The definition of an emergency should be universal; it should be only applied to situations when lives are in danger. A clear distinction for what constitutes an emergency is necessary in order to tackle it properly with adequate resources. In today’s world, the essence of a true emergency is often misconstrued due to poor planning and a need to get attention to a problem at hand. To put it plainly: while running out of coffee in the morning may seem like an emergency at the time, it truly isn’t.
A mission, in contrast, is more than an assignment to a common task or a vocation; it’s an internal fire that feeds the desire to move you forward to solve all kinds of problems. While speed is important, sometimes, you have to take your time - laying out the pieces to solve the problem before making the final move. What we’re going to talk about is not an emergency, this is about mission.
Before White Ops, I was a team lead for the Cyber Action Team at the FBI. This is the 24/7 rapid response team that responds to critical or sophisticated computer intrusions or other technical related investigations. In 2017, the team was awarded the Attorney General’s Award for Excellence in Information Technology for a solution we developed that revolutionizes the way computer intrusion incidents are investigated on site. As you can imagine, we rose to the challenges that the mission proposed. But we were all driven by a similar desire: we want to leave society a better place than when we found it. And sometimes that meant only getting two days notice to go across the globe for an investigation.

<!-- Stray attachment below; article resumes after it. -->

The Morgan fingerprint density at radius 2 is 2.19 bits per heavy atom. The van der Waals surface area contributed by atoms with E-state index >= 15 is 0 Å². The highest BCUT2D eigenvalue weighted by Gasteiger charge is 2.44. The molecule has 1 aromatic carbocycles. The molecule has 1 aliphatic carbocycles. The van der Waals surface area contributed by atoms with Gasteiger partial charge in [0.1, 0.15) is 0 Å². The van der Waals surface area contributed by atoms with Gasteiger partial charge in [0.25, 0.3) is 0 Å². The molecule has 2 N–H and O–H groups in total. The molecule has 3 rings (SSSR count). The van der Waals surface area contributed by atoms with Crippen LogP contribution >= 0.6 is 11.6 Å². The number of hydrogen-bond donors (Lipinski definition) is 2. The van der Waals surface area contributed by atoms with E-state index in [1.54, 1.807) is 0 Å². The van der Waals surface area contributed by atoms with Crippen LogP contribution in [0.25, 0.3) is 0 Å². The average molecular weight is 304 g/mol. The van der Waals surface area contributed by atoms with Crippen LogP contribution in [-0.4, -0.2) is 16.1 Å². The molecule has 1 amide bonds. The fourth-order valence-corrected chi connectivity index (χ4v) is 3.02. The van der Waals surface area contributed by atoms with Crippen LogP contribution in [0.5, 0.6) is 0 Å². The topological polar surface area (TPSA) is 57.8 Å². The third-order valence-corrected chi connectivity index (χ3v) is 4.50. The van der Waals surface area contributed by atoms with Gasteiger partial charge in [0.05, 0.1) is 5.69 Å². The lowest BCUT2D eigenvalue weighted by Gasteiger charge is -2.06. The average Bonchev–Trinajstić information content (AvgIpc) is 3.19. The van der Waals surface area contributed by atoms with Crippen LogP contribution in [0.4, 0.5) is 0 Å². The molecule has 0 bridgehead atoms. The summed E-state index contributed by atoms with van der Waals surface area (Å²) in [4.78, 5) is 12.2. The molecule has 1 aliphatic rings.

There came a point though in my more than ten years at the Bureau that I started thinking: have I done all the good I could? Have I left society in a better place than when I first started? The answers were a resounding yes, so I started figuring out my next move.
Coming from a heavily mission-driven background, I had a hard time picturing myself somewhere that wasn’t. I still wanted to do good...but maybe with fewer true emergencies. And I wanted to move somewhere where “merely” disrupting crime was still a victory, not a consolation prize for being unable to make charges stick.
I think disruption is good because at the core, it’s playing the long game. Crime is still committed by people, not machines. We use technology to go after cybercriminals. That tech can be incredibly frustrating to criminals; once we poke the right buttons, fraudsters start to make irrational decisions and mistakes are made. They're only human, after all. If I can make it more expensive or more difficult to commit cybercrimes, that’s when they pause and consider other activities outside of cybercrime. It’s not “did we win?” but, “are we making it harder?”
There’s a strong mission here at White Ops. We all know that there’s no way to stop all fraud; crime is a human condition. But we can reduce the players in the field to just a handful by making it easier to catch the more sophisticated bots and cybercriminals. After you’ve gotten rid of the dandelions and weeds in your yard, it’ll be easier to spot the bigger problems. This is a mission. And at White Ops, we’re leaving the Internet better than when we found it.